With the economy in a slump, consumer confidence down and Christmas shopping sputtering, George Bush has decided to wait until his State of the Union address in January to reveal his economic recovery plan.
Bush will be entering the third year of his presidency at that time. It is fair to wonder why it took so long, why the president didn't come up with an economic recovery plan in his first year of office, when things were already beginning to unravel. But the answer is obvious: 1992 is an election year.
The annual address to Congress and the nation ought to be nonpartisan. And using it to launch a re-election campaign is inappropriate, to say the least. Nonetheless, if the president is fixed on doing it, we hope the speech is more than a reiteration of the tired principles of Reaganomics. And we specifically commend to his attention Governor Schaefer's plan for Maryland, the major thrust of which is to kick-start construction projects like the building of schools, prisons and roads, thereby creating hundreds of jobs and pumping $271 million into the economy as well.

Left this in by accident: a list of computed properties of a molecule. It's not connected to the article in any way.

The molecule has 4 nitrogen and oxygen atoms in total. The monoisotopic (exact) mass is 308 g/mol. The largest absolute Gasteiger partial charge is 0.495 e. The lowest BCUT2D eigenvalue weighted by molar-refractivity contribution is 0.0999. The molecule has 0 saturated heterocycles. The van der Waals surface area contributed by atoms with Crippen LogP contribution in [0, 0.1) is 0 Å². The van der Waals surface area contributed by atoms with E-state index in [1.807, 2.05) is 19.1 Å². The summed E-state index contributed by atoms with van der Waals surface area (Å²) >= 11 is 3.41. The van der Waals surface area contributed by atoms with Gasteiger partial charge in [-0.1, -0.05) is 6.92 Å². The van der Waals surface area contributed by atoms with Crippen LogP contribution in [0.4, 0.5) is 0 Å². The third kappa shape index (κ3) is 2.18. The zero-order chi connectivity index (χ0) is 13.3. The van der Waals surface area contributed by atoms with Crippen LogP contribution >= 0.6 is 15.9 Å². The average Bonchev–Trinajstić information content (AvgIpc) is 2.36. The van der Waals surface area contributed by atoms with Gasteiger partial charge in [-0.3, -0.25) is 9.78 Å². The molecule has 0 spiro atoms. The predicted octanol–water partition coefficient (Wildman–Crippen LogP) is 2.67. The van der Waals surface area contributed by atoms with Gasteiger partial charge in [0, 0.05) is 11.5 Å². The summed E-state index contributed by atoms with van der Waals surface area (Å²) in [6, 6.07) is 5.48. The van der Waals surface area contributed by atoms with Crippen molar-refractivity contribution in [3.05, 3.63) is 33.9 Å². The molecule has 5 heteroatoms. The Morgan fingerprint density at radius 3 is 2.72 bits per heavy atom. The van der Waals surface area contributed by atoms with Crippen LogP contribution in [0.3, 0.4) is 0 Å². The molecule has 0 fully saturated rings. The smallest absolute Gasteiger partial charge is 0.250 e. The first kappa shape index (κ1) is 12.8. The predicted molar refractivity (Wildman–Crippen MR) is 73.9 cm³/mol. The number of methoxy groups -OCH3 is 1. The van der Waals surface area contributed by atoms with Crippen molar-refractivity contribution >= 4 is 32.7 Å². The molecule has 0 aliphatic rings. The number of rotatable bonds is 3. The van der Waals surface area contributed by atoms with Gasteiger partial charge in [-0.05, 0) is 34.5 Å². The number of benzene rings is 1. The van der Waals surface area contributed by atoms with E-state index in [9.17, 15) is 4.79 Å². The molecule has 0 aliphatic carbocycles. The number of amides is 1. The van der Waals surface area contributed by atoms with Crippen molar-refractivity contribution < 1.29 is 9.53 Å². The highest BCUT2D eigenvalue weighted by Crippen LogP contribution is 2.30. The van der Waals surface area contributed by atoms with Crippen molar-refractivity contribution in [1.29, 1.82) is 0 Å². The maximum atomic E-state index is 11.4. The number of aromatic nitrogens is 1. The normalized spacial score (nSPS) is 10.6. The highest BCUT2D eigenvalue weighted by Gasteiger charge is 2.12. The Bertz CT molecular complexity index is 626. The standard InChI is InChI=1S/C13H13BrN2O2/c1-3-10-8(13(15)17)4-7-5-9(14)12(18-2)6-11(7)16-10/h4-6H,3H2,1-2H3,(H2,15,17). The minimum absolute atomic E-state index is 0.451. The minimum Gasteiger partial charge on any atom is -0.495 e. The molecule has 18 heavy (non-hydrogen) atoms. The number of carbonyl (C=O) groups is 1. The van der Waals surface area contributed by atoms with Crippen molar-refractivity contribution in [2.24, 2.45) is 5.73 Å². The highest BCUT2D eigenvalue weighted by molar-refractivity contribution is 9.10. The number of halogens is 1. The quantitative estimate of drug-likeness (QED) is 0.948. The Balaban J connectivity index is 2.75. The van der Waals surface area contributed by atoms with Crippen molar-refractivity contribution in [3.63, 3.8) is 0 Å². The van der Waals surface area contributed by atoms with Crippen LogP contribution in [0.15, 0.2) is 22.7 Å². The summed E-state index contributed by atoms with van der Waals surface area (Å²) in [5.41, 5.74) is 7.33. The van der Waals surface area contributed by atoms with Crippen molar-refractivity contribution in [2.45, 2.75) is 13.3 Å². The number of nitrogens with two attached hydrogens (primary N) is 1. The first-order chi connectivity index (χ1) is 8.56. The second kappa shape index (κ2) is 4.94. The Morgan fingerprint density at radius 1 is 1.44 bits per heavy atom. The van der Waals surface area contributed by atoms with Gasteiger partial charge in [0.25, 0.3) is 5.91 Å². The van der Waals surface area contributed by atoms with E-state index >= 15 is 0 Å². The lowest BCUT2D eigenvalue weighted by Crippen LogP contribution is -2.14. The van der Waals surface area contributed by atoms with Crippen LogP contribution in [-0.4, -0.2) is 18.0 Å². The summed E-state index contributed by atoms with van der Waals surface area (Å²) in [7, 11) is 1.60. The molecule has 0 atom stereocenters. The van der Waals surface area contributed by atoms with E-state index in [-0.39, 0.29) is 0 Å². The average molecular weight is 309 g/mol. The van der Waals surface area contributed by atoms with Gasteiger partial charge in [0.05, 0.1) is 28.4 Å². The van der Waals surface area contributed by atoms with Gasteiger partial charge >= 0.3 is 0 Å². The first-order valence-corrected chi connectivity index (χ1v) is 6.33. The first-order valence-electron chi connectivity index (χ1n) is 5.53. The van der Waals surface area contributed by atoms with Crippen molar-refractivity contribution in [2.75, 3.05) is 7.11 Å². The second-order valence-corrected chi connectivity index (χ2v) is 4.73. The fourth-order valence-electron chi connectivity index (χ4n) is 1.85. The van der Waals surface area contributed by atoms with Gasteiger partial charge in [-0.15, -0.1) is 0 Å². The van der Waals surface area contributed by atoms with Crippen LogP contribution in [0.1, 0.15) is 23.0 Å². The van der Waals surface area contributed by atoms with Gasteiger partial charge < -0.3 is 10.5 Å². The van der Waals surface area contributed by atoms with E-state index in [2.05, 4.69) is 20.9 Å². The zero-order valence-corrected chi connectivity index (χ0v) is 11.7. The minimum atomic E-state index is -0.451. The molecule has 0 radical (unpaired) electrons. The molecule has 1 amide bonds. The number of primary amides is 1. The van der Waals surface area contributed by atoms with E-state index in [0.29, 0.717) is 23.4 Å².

Come January, Bush could have a lot of explaining to do. With millions out of work, the quality of government services slipping and interest alone on the national debt an unprecedented slice of the budget pie (second only to defense spending), we suspect few Americans will be appeased with incantations about how the nation's economic problems can be solved with capital-gains cuts, bootstraps and a thousand points of light.
Bush can, and should, unveil a national project modeled on the one in Maryland. A federally generated jobs program to rebuild the country is not a new idea. But it is still a good one.